Sat | Sep 26, 2020

Editorial | Put the brakes on extortion

Published:Saturday | November 9, 2019 | 12:00 AM

We have been nibbling around the edges of the extortion debate without any meaningful input from our political leaders and it is time that the country hear where they stand on this matter, which is threatening to suck the lifeblood out of the aggregate economy.

Extortion in areas where crime is pervasive has been allowed to mushroom and grow. This form of corruption has become a huge blot on the face of the country. Can anyone doubt that its flourishing has been aided and abetted by higher ups and people of influence?

When former Contractor General Dirk Harrison fired his recent salvo citing politicians, police personnel and dons as fleecing businesses, not a squeak was heard from the usually vocal political class. Indeed, their silence to his damning claim was deafening.

Did the political directorate call an urgent meeting to get to the bottom of these allegations? Not that we are aware of. Neither was there a press conference to declare clean hands.

The silence of the Government and Opposition on the matter of extortion can only weaken further the social contract between the Government and its citizens.

Police corruption, as cited by Mr. Harrison and whispered among citizens, can only compound the crime situation, especially in hotspots where dons and police are supposedly competing for the corruption currency.

The master builders are adding more heft to the debate by demonstrating how criminal activity is preventing them from participating in economic activity. Traditionally, the construction sector is one of those prone to interference from thugs. Mr. Lenworth Kelly, president of the Incorporated Masterbuilders’ Association, cited the security factor which bidders must take into account when competing for jobs.

He told The Gleaner that many of his members do not even bother to participate in the biding process for they have to bear considerable burden to keep their site and workers safe which then renders them uncompetitive in the scheme of things.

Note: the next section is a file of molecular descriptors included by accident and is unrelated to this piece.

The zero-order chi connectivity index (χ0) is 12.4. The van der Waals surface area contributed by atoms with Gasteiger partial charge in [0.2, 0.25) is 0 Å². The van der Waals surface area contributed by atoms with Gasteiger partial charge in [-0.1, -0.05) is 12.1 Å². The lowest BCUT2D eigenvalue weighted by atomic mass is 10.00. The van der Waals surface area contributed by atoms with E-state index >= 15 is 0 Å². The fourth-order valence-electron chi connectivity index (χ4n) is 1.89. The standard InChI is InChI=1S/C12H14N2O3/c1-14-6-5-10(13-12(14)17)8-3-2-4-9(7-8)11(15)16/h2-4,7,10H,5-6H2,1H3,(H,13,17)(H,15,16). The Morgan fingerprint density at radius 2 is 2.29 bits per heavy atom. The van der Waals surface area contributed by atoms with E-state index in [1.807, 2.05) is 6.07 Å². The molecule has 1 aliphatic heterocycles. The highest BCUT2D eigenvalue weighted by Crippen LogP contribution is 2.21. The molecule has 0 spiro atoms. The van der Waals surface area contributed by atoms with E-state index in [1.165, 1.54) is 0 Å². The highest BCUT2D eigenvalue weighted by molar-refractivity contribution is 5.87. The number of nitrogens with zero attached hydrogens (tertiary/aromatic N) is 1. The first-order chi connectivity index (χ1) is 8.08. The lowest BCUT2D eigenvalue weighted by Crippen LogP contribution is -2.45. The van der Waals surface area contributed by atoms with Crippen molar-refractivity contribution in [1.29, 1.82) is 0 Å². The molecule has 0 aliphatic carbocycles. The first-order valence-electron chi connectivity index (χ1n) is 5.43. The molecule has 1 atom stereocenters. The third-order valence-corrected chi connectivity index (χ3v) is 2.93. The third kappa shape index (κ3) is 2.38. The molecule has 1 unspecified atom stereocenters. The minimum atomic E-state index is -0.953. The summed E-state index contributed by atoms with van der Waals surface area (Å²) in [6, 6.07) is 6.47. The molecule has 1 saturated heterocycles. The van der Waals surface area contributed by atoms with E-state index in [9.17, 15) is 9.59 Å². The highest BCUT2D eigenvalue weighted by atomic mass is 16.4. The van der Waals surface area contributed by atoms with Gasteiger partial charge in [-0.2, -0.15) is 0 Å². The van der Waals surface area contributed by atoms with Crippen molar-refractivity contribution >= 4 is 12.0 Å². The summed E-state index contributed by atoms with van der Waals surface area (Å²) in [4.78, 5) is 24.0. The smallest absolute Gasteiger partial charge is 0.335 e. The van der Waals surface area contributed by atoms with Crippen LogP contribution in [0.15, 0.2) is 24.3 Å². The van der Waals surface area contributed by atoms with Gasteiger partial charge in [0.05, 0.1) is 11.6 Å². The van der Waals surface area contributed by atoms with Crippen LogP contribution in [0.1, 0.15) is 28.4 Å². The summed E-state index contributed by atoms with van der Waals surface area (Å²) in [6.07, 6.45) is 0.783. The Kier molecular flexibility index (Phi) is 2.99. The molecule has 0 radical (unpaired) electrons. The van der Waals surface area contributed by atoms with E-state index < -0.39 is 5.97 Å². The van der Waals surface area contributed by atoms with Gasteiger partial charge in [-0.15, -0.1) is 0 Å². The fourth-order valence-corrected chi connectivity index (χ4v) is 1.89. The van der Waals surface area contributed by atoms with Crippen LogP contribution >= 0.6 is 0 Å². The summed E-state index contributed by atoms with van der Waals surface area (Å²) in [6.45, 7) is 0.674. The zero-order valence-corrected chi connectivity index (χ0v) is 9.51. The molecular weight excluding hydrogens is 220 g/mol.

The impact of crime and extortion on the commercial life of the nation’s capital has been substantial. We need look no further than sections of Mountain View Avenue, Red Hills Road and Slipe Road, once thriving business districts which have been crippled by extortion and violence and are now shuttered for good.


Even more egregious is the fact that grave yards are littered with the bones of many business persons who tried to resist these thugs who wanted to illegally extract from them the fruits of their labour, which is euphemistically referred to as “protection” money.

It’s a situation where thugs are seeking to fill the yawning security vacuum left by the police whose job to serve and protect is compromised by their own alleged participation in raiding the pockets of business people.

Mr. Harrison’s hints and the moaning of private sector are not enough to end this scourge. To properly classify this corrupt activity, there needs to be a sense of where it is taking place, the people involved and the extent of the damage to the country. We believe it will take creative measures by the chambers of commerce, and various private sector organisations and civic groups to call out these extortionists and their enablers and put a halt to this corrupt practice.

Extortion is not a standalone issue that will simply go away, if it is ignored. It affects our democracy, our peace and stability, and our development goals.